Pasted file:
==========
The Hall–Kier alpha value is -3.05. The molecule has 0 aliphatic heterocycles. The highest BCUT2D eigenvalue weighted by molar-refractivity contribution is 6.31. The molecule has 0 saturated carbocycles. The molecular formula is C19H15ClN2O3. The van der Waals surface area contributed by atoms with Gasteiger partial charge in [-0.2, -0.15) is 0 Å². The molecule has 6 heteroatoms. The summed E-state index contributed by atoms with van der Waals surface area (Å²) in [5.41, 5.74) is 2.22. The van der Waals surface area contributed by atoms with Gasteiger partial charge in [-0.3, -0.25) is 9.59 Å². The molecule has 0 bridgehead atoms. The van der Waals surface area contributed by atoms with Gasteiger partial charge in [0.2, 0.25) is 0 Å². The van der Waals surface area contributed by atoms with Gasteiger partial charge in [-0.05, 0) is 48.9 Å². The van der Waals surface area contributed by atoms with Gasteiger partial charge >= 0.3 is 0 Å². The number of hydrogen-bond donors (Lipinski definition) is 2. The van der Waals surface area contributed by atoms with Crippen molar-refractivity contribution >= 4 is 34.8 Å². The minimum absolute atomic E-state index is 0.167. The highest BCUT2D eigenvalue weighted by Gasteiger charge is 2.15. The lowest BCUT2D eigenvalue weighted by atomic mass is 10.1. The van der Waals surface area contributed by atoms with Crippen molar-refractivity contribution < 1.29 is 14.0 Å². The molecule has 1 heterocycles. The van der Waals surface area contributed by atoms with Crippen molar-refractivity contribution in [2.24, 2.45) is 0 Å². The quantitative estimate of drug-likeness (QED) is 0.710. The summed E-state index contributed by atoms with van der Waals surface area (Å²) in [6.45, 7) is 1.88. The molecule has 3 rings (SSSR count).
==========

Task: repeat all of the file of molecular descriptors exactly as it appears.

The Hall–Kier alpha value is -3.05. The molecule has 0 aliphatic heterocycles. The highest BCUT2D eigenvalue weighted by molar-refractivity contribution is 6.31. The molecule has 0 saturated carbocycles. The molecular formula is C19H15ClN2O3. The van der Waals surface area contributed by atoms with Gasteiger partial charge in [-0.2, -0.15) is 0 Å². The molecule has 6 heteroatoms. The summed E-state index contributed by atoms with van der Waals surface area (Å²) in [5.41, 5.74) is 2.22. The van der Waals surface area contributed by atoms with Gasteiger partial charge in [-0.3, -0.25) is 9.59 Å². The molecule has 0 bridgehead atoms. The van der Waals surface area contributed by atoms with Gasteiger partial charge in [0.2, 0.25) is 0 Å². The van der Waals surface area contributed by atoms with Gasteiger partial charge in [-0.05, 0) is 48.9 Å². The van der Waals surface area contributed by atoms with Gasteiger partial charge >= 0.3 is 0 Å². The number of hydrogen-bond donors (Lipinski definition) is 2. The van der Waals surface area contributed by atoms with Crippen molar-refractivity contribution >= 4 is 34.8 Å². The minimum absolute atomic E-state index is 0.167. The highest BCUT2D eigenvalue weighted by Gasteiger charge is 2.15. The lowest BCUT2D eigenvalue weighted by atomic mass is 10.1. The van der Waals surface area contributed by atoms with Crippen molar-refractivity contribution < 1.29 is 14.0 Å². The molecule has 1 heterocycles. The van der Waals surface area contributed by atoms with Crippen molar-refractivity contribution in [2.24, 2.45) is 0 Å². The quantitative estimate of drug-likeness (QED) is 0.710. The summed E-state index contributed by atoms with van der Waals surface area (Å²) in [6.45, 7) is 1.88. The molecule has 3 rings (SSSR count).